Justice League of America #27 Review
Justice League of America #27 review by Hugo Bravo
Written by Dwayne McDuffie
Art by Ed Benes
In 1993, Milestone Comics were founded by a coalition of African-American comic book writers and artists who believed minorities had been underrepresented in American comic books. Today, Milestone Media is primarily a licensing company, but many of its comic book heroes are faint memories of the Nineties. Earlier this year, DC Comics executive editor Dan Didio announced that the characters of Milestone would be brought back and merged into DC continuity and current writer of Justice League of America (and one of Milestone Comics' founders) Dwayne McDuffie is re-introducing these characters to a new generation of readers. As a writer for the animated series Justice League Unlimited, McDuffie gave little known superheroes of DC wide exposure, showing that characters like Vigilante and Shining Knight could be as integral to DC as Batman or Superman. He now is using his talents to bring back the superheroes of his old company, and making them go against DC's premiere team in a new crossover.
His latest storyline begins with a focus on another lesser known former member of the Justice League, Dr. Light, aka Dr. Kimiyo Hoshi. Though always a bitter, somewhat unpleasant person to even her Justice League colleagues, she now has more reason to be angry, due to the loss of her light manipulation powers at the hands of a dead villain, coincidentally also known as Dr. Light. Her powers are not as reliable as they used to be, which as she states, are a death sentence in her old line of work. She is now a member of Metropolis' S.T.A.R. Labs, thanks to her famous connections, but is finding it harder and harder to return to a normal life, working a regular job and raising her two children. She arrives home to find an unknown group of costumed superheroes waiting for her in her living room. We learn that these superheroes, known as the Shadow Cabinet, are looking for the other Dr. Light, whose remains have been stored, ironically, in a wax candle. Meanwhile, Black Canary discovers that Superman, Batman, and Wonder Woman have been meeting in secret to discuss the status of the League, keeping the supposed elected chairwoman of the Justice League completely out of the loop.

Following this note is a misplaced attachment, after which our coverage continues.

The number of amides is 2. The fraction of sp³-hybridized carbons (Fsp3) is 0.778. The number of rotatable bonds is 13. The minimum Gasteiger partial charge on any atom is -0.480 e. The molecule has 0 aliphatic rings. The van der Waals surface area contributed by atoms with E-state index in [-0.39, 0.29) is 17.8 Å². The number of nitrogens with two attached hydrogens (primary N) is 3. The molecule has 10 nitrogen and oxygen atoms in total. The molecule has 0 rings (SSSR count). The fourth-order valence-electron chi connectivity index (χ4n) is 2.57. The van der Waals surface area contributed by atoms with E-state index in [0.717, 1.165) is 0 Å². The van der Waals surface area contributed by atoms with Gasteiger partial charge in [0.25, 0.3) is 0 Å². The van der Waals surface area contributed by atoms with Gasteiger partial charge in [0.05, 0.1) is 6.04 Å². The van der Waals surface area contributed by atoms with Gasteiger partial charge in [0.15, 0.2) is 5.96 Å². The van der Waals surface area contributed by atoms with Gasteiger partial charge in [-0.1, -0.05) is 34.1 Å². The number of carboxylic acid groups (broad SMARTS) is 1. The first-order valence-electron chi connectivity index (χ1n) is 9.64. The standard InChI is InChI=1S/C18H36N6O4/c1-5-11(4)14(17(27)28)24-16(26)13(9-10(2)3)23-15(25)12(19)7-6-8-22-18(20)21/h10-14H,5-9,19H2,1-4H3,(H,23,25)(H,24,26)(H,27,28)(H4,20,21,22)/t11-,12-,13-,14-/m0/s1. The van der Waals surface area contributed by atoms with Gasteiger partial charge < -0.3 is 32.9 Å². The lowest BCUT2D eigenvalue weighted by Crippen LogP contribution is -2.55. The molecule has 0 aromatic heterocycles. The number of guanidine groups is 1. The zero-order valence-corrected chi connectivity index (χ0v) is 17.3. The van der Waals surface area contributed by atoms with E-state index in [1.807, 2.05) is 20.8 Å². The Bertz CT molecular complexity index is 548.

It's not exactly clear when this story takes place. The villain Dr. Light is dead, so we must assume this takes place after Final Crisis? No matter, McDuffie once again succeeds in creating some wonderful chemistry between the heroes he writes. Even if you never read a previous Milestone Comic, you'll enjoy characters like sarcastic Blitzen or kleptomaniac Iota. And as should be no surprise to anyone following McDuffie's work, the dialogue remains witty and original. Take for example the scene where Wonder Woman and Superman argue on who's the fastest between the two (without the slightest mention of a Flash.)
Ed Benes is in top form, as he has been ever since Brad Meltzer was the book's main writer. It must be said, few comic book artists draw the female form as well as him. His Hawkgirl and Black Canary in this issue are all the proof you need.
Apart from Static Shock, who is rumored to soon find a place among the Teen Titans, many readers may not be familiar with the history and heroes of Milestone Comics. Hopefully in the future, McDuffie will write a one-shot to give these characters a true introduction. In the mean time, the members of the Shadow Cabinet will serve as good foils for the JLA in the pages of their own book.